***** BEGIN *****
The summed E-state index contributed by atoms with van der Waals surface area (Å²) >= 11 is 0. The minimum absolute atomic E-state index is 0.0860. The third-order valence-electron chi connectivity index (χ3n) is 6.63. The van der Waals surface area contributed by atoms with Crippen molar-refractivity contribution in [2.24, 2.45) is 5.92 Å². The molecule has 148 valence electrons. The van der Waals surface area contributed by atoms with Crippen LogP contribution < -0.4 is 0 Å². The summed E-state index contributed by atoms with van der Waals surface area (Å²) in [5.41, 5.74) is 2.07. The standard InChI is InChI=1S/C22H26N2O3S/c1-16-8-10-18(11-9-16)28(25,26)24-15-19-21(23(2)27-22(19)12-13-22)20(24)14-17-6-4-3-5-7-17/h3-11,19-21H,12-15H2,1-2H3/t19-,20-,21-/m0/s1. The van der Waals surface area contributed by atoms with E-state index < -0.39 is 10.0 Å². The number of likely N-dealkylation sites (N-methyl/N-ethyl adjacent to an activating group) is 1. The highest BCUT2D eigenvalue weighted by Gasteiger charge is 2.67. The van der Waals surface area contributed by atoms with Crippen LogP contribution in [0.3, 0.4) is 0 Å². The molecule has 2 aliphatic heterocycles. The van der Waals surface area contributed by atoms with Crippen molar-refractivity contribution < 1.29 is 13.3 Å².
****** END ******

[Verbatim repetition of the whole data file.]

The summed E-state index contributed by atoms with van der Waals surface area (Å²) >= 11 is 0. The minimum absolute atomic E-state index is 0.0860. The third-order valence-electron chi connectivity index (χ3n) is 6.63. The van der Waals surface area contributed by atoms with Crippen molar-refractivity contribution in [2.24, 2.45) is 5.92 Å². The molecule has 148 valence electrons. The van der Waals surface area contributed by atoms with Crippen LogP contribution < -0.4 is 0 Å². The summed E-state index contributed by atoms with van der Waals surface area (Å²) in [5.41, 5.74) is 2.07. The standard InChI is InChI=1S/C22H26N2O3S/c1-16-8-10-18(11-9-16)28(25,26)24-15-19-21(23(2)27-22(19)12-13-22)20(24)14-17-6-4-3-5-7-17/h3-11,19-21H,12-15H2,1-2H3/t19-,20-,21-/m0/s1. The van der Waals surface area contributed by atoms with E-state index < -0.39 is 10.0 Å². The number of likely N-dealkylation sites (N-methyl/N-ethyl adjacent to an activating group) is 1. The highest BCUT2D eigenvalue weighted by Gasteiger charge is 2.67. The van der Waals surface area contributed by atoms with Crippen LogP contribution in [0.3, 0.4) is 0 Å². The molecule has 2 aliphatic heterocycles. The van der Waals surface area contributed by atoms with Crippen molar-refractivity contribution < 1.29 is 13.3 Å².